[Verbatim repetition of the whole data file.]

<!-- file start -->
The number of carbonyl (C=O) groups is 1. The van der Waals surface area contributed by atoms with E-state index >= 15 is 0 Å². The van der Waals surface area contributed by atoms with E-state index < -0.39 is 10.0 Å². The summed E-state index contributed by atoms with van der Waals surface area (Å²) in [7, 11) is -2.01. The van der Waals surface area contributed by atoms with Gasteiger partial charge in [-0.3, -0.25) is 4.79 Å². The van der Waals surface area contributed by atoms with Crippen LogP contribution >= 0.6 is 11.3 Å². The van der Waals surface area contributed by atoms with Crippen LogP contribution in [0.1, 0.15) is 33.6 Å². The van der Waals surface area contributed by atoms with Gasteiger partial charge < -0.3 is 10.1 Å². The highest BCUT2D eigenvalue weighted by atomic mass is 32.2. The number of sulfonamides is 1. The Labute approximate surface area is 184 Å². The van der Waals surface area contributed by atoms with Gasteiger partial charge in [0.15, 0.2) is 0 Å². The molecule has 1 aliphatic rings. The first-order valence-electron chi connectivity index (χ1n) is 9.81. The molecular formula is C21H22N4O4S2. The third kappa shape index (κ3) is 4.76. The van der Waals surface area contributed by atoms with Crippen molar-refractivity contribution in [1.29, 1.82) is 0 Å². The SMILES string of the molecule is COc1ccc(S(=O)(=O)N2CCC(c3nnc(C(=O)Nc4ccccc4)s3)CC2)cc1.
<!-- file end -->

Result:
The number of carbonyl (C=O) groups is 1. The van der Waals surface area contributed by atoms with E-state index >= 15 is 0 Å². The van der Waals surface area contributed by atoms with E-state index < -0.39 is 10.0 Å². The summed E-state index contributed by atoms with van der Waals surface area (Å²) in [7, 11) is -2.01. The van der Waals surface area contributed by atoms with Gasteiger partial charge in [-0.3, -0.25) is 4.79 Å². The van der Waals surface area contributed by atoms with Crippen LogP contribution >= 0.6 is 11.3 Å². The van der Waals surface area contributed by atoms with Crippen LogP contribution in [0.1, 0.15) is 33.6 Å². The van der Waals surface area contributed by atoms with Gasteiger partial charge < -0.3 is 10.1 Å². The highest BCUT2D eigenvalue weighted by atomic mass is 32.2. The number of sulfonamides is 1. The Labute approximate surface area is 184 Å². The van der Waals surface area contributed by atoms with Gasteiger partial charge in [0.15, 0.2) is 0 Å². The molecule has 1 aliphatic rings. The first-order valence-electron chi connectivity index (χ1n) is 9.81. The molecular formula is C21H22N4O4S2. The third kappa shape index (κ3) is 4.76. The van der Waals surface area contributed by atoms with Crippen molar-refractivity contribution in [1.29, 1.82) is 0 Å². The SMILES string of the molecule is COc1ccc(S(=O)(=O)N2CCC(c3nnc(C(=O)Nc4ccccc4)s3)CC2)cc1.